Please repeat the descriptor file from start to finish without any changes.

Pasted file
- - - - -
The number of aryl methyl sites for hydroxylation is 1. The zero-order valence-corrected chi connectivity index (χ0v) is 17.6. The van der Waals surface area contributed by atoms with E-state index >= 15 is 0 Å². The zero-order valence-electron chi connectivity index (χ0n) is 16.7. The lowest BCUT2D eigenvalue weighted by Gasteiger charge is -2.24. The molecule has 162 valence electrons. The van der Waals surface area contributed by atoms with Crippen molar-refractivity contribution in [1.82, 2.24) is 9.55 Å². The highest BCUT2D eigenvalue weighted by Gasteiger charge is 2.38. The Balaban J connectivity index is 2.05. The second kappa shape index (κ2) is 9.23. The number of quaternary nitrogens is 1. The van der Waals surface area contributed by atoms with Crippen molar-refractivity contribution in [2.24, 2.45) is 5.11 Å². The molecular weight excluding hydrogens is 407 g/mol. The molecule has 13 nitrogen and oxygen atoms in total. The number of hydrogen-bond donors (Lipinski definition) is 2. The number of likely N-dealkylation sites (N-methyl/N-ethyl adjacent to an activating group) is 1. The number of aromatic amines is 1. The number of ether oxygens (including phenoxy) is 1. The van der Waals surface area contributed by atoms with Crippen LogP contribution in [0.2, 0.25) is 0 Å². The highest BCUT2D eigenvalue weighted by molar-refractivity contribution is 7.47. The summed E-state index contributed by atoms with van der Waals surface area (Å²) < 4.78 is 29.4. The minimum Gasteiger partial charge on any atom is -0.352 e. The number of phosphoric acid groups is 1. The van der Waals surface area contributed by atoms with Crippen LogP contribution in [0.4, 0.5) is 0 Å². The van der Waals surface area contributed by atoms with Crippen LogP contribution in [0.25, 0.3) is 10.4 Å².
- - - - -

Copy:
The number of aryl methyl sites for hydroxylation is 1. The zero-order valence-corrected chi connectivity index (χ0v) is 17.6. The van der Waals surface area contributed by atoms with E-state index >= 15 is 0 Å². The zero-order valence-electron chi connectivity index (χ0n) is 16.7. The lowest BCUT2D eigenvalue weighted by Gasteiger charge is -2.24. The molecule has 162 valence electrons. The van der Waals surface area contributed by atoms with Crippen molar-refractivity contribution in [1.82, 2.24) is 9.55 Å². The highest BCUT2D eigenvalue weighted by Gasteiger charge is 2.38. The Balaban J connectivity index is 2.05. The second kappa shape index (κ2) is 9.23. The number of quaternary nitrogens is 1. The van der Waals surface area contributed by atoms with Crippen molar-refractivity contribution in [2.24, 2.45) is 5.11 Å². The molecular weight excluding hydrogens is 407 g/mol. The molecule has 13 nitrogen and oxygen atoms in total. The number of hydrogen-bond donors (Lipinski definition) is 2. The number of likely N-dealkylation sites (N-methyl/N-ethyl adjacent to an activating group) is 1. The number of aromatic amines is 1. The number of ether oxygens (including phenoxy) is 1. The van der Waals surface area contributed by atoms with Crippen LogP contribution in [0.2, 0.25) is 0 Å². The highest BCUT2D eigenvalue weighted by molar-refractivity contribution is 7.47. The summed E-state index contributed by atoms with van der Waals surface area (Å²) < 4.78 is 29.4. The minimum Gasteiger partial charge on any atom is -0.352 e. The number of phosphoric acid groups is 1. The van der Waals surface area contributed by atoms with Crippen LogP contribution in [0.4, 0.5) is 0 Å². The van der Waals surface area contributed by atoms with Crippen LogP contribution in [0.25, 0.3) is 10.4 Å².